Famous Patent Infringement Cases

Famous patent infringement cases are found throughout history, marking important moments in the defense of intellectual property. Lawsuits related to patent infringement make up a huge portion of the lawsuits filed each year, and the number is growing.
Inventors, artists, writers, and anyone with the desire to protect his ideas can do so using any of the following legal actions:

  • Patents — distributed by the U.S. Patent and Trademark Office to provide temporary rights to a particular idea or invention.
  • Trademarks — distributed by the U.S. Patent and Trademark Office to protect any language or symbols unique to the products of a particular party or company.
  • Copyrights — distributed by the U.S. Copyright Office to protect any work or art that is "authored," such as a song, book, movie, or painting.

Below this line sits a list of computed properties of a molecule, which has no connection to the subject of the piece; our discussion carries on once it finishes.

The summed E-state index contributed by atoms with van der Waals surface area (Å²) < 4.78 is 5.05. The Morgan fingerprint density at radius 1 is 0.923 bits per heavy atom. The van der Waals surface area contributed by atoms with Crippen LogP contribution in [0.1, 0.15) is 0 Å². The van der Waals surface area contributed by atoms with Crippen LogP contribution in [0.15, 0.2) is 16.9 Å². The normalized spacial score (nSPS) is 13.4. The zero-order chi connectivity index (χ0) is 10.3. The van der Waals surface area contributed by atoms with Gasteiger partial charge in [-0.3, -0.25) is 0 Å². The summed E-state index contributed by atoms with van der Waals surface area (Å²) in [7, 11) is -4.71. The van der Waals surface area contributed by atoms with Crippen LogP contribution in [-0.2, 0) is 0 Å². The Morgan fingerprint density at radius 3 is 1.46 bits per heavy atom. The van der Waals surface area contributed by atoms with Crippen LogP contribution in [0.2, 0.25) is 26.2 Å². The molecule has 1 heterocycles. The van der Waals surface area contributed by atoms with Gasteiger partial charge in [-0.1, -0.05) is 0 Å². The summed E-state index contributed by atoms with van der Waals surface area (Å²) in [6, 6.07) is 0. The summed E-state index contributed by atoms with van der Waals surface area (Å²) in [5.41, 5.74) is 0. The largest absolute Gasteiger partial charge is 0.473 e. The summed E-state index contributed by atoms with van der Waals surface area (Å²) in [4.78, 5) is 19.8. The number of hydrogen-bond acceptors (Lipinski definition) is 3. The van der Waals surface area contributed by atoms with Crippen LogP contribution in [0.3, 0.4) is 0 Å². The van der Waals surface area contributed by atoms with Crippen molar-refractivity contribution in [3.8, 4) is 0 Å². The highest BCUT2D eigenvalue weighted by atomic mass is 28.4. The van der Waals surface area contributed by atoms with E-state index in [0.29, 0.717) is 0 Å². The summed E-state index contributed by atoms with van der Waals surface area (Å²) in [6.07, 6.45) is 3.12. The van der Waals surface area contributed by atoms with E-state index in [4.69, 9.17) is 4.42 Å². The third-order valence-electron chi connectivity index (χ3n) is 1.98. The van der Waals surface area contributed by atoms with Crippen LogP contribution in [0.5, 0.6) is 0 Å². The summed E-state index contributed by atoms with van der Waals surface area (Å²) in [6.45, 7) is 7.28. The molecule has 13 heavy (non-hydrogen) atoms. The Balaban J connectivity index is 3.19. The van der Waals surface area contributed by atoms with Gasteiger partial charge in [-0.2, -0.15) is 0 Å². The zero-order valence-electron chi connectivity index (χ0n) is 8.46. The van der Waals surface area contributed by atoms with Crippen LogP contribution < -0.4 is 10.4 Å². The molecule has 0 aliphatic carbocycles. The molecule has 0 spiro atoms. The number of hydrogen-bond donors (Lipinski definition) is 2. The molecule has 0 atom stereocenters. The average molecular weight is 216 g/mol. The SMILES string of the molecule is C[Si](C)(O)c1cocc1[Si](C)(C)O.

Historic Patent Infringement Cases

The laws and processes surrounding patent infringement have been developed over many years. In 1790, the United States enacted its first patent law.

These particular cases played a pivotal role in the laws regarding intellectual property that we have today:

  • In 1853, O'Reilly v. Morse decided that an idea alone cannot be patented, but only when it is put to use.
  • In 1894, Schillinger v. United States case established that no one can bring a patent infringement case against the U.S. government.
  • In 1895, a patent case regarding an incandescent lamp showed the need for detailed patents and invalidated any that are too vague.
  • In 1961, Manufacturing Company v. Convertible Top Replacement Company forced the courts to make a clear difference between repairing and reconstructing a patented product.
  • In 2007, KSR v. Teleflex created a need to disallow patents for obvious inventions that are not actually inventive.
  • In 2014, Alice Corporation v. CLS Bank International established that some products or ideas are too abstract to protect with a patent.

Infringement Cases in the Music Industry

The music industry is constantly in the news with copyright infringement cases. Sometimes individuals have a strong desire to protect beloved songs, or an artist doesn't appreciate a cover or parody done of his or her work.